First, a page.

[XML-SIG] qp_api and the DOM

Greg Stein gstein@lyra.org
Tue, 04 May 1999 03:50:32 -0700


I generally dislike responses like the one I'm about to make, but I'm
leaving town again for a few days :-), so...

--> yes, absolutely, right-on-the-money, excellent.

I believe that I was trying to state some of this in the dichotomy I
proposed, but (as you pointed out) that was flawed. IMO, you've analyzed
it much better.

More on Friday or so...

thx!
-g

Paul Prescod wrote:
> 
> Greg's absence gave me a little bit of time to catch up on work (of course
> not enough :)
> 
> I think that what Greg and I are trying to accomplish may be so divergent
> that trying to unify the efforts may be a waste of time. Here's how I
> interpret the differences:
> 
> I think that Greg wants to make a *module* for his own use and the use of
> others with his concerns.
> 
> I want to make an *API* which explicitly permits multiple, interoperable
> implementations -- including wrappers over existing C libraries like
> xml4c2 and Java libraries.
> 
> I think that Greg's ordering of priorities is performance, simplicity,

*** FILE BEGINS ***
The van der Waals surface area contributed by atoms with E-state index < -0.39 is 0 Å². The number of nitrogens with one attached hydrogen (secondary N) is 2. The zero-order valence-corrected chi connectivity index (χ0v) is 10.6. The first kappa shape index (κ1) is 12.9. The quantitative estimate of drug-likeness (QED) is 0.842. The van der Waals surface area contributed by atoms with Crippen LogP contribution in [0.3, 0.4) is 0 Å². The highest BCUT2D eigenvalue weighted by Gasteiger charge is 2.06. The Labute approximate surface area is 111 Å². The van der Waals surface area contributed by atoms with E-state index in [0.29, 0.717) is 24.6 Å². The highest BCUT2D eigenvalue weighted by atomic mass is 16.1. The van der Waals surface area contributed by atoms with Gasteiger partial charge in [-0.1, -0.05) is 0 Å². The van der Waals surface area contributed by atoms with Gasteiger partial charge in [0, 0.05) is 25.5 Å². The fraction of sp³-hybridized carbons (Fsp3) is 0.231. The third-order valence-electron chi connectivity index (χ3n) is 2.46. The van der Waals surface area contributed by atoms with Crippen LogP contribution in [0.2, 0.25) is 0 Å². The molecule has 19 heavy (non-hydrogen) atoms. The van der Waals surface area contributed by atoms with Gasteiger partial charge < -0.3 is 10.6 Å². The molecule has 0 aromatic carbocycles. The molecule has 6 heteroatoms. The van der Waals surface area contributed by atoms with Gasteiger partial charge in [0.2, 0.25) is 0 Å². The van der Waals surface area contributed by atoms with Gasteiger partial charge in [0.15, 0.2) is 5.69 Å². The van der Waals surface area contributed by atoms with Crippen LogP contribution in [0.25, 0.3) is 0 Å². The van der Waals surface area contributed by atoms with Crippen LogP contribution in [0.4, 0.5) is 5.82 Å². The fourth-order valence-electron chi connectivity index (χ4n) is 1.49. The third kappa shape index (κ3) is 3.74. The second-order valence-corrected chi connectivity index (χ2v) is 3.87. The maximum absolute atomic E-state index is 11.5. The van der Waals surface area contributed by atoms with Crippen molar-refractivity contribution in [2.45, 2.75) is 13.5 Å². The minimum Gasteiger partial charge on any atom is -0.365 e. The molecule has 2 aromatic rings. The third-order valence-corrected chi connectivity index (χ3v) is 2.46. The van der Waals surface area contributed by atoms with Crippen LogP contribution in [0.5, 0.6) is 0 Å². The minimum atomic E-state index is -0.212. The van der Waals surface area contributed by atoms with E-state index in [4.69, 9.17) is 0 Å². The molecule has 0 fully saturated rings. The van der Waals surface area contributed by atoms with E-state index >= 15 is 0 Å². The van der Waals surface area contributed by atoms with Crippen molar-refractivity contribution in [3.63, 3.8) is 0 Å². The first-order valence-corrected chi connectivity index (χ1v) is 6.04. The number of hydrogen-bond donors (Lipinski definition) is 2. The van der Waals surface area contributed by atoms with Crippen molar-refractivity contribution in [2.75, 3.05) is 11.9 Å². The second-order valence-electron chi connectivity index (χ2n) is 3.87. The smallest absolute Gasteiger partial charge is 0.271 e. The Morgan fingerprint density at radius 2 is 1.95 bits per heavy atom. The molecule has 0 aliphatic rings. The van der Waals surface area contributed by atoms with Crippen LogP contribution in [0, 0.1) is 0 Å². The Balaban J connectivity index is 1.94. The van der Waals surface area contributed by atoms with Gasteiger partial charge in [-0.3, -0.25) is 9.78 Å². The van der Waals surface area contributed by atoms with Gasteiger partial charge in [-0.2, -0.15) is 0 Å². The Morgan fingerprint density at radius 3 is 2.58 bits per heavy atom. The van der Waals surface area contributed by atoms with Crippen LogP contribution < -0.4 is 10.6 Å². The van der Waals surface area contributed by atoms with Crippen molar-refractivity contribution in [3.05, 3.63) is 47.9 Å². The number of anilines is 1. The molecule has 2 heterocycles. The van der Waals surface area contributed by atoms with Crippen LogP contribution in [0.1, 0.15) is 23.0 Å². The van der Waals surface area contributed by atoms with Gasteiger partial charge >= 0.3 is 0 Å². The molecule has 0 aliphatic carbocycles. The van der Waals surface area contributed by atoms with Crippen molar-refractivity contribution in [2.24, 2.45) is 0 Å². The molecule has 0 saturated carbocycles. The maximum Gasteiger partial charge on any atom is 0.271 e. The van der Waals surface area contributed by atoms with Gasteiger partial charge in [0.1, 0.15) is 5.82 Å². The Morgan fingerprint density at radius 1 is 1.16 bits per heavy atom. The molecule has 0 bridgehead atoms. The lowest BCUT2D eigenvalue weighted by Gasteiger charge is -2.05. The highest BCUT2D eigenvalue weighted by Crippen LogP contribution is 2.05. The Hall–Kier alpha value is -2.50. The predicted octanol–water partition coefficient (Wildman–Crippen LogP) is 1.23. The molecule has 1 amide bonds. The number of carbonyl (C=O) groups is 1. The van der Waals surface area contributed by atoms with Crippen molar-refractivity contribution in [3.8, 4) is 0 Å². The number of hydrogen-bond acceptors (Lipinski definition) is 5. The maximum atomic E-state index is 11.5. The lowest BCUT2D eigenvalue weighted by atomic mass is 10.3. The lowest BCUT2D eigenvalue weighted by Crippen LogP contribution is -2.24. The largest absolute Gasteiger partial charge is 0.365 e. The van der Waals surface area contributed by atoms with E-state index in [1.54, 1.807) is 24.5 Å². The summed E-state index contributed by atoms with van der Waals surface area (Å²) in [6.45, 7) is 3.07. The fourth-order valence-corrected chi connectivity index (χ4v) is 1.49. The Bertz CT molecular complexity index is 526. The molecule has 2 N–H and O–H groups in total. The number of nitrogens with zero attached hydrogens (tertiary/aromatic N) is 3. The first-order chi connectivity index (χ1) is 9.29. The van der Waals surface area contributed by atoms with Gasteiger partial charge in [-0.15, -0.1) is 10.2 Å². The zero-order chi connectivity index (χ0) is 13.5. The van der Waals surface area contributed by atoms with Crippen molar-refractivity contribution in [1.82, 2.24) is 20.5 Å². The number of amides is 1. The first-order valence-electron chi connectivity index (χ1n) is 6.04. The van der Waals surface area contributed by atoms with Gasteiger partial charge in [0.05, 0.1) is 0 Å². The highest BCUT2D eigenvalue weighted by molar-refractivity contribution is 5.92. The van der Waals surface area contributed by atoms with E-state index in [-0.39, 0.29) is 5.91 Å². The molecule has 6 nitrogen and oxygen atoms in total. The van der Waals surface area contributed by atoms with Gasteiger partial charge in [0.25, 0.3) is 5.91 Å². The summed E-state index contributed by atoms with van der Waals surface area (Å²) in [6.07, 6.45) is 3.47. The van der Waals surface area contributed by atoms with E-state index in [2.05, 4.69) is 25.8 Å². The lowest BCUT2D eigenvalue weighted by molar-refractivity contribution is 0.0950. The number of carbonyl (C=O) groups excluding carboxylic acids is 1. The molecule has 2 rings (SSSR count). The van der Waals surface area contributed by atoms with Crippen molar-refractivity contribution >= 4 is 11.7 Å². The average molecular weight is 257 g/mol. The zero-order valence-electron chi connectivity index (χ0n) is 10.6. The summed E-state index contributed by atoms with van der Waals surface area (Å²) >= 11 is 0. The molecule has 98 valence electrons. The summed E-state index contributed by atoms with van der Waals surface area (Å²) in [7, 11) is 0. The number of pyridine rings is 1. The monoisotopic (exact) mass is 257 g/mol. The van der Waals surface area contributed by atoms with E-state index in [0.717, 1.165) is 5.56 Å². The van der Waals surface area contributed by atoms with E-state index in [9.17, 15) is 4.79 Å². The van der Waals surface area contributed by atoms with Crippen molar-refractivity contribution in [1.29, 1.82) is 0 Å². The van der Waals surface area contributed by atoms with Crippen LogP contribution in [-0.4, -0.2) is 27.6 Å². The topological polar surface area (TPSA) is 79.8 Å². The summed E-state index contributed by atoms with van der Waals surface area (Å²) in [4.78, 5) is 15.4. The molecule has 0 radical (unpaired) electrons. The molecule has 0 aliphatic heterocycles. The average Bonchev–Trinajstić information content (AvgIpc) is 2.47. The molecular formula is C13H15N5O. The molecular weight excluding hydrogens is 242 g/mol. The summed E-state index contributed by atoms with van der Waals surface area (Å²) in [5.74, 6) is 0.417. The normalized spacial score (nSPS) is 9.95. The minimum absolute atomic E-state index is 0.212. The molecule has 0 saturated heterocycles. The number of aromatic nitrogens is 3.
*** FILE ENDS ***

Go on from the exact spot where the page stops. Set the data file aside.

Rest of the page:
> familiarity, completeness and interoperability. It seems to me that a
> module will meet this ordering of priorities better than a standardized
> API.
> 
> My ordering is completeness, interoperability, familiarity, simplicity,
> and performance. It is because I rank interoperability so highly that I
> want to make an API instead of a module.
> 
> I rank completeness highly because I think that my API should be
> applicable to as wide a range of software as possible. Greg doesn't mind
> restricting his API to just a "data-centric" subset.
> 
> I think that Greg wants his library to be part of the Python XML-SIG's
> distribution, I'm okay with that. I think that at least one implementation
> of the Python DOM API should be part of that distribution also.
> 
> I also think that some library conforming to the DOM API should eventually
> be part of the Python standard library -- perhaps partially coded in C. A
> DOM implementation is appropriate for the Python standard library because
> it is designed to be general and familiar.

--
Greg Stein, http://www.lyra.org/